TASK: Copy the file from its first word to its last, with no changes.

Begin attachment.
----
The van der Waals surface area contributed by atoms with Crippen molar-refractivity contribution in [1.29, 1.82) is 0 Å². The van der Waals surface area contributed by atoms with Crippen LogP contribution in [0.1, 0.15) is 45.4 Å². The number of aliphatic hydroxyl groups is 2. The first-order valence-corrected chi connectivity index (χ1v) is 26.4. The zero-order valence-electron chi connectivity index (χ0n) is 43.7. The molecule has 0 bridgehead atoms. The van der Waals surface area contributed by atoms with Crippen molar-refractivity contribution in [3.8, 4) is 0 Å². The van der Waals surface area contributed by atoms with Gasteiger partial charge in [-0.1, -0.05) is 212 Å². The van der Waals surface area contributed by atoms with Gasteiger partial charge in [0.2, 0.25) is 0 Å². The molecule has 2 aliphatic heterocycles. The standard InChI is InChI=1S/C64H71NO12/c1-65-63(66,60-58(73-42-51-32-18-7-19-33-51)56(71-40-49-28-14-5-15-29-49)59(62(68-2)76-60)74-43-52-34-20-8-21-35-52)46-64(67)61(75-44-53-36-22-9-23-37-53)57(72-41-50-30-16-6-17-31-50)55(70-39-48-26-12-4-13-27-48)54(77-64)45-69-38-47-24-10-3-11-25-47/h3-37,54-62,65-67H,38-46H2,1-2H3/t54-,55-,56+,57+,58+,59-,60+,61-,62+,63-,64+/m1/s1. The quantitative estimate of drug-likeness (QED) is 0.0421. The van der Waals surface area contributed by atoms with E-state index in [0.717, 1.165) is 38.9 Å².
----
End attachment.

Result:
The van der Waals surface area contributed by atoms with Crippen molar-refractivity contribution in [1.29, 1.82) is 0 Å². The van der Waals surface area contributed by atoms with Crippen LogP contribution in [0.1, 0.15) is 45.4 Å². The number of aliphatic hydroxyl groups is 2. The first-order valence-corrected chi connectivity index (χ1v) is 26.4. The zero-order valence-electron chi connectivity index (χ0n) is 43.7. The molecule has 0 bridgehead atoms. The van der Waals surface area contributed by atoms with Crippen molar-refractivity contribution in [3.8, 4) is 0 Å². The van der Waals surface area contributed by atoms with Gasteiger partial charge in [-0.1, -0.05) is 212 Å². The van der Waals surface area contributed by atoms with Gasteiger partial charge in [0.2, 0.25) is 0 Å². The molecule has 2 aliphatic heterocycles. The standard InChI is InChI=1S/C64H71NO12/c1-65-63(66,60-58(73-42-51-32-18-7-19-33-51)56(71-40-49-28-14-5-15-29-49)59(62(68-2)76-60)74-43-52-34-20-8-21-35-52)46-64(67)61(75-44-53-36-22-9-23-37-53)57(72-41-50-30-16-6-17-31-50)55(70-39-48-26-12-4-13-27-48)54(77-64)45-69-38-47-24-10-3-11-25-47/h3-37,54-62,65-67H,38-46H2,1-2H3/t54-,55-,56+,57+,58+,59-,60+,61-,62+,63-,64+/m1/s1. The quantitative estimate of drug-likeness (QED) is 0.0421. The van der Waals surface area contributed by atoms with E-state index in [0.717, 1.165) is 38.9 Å².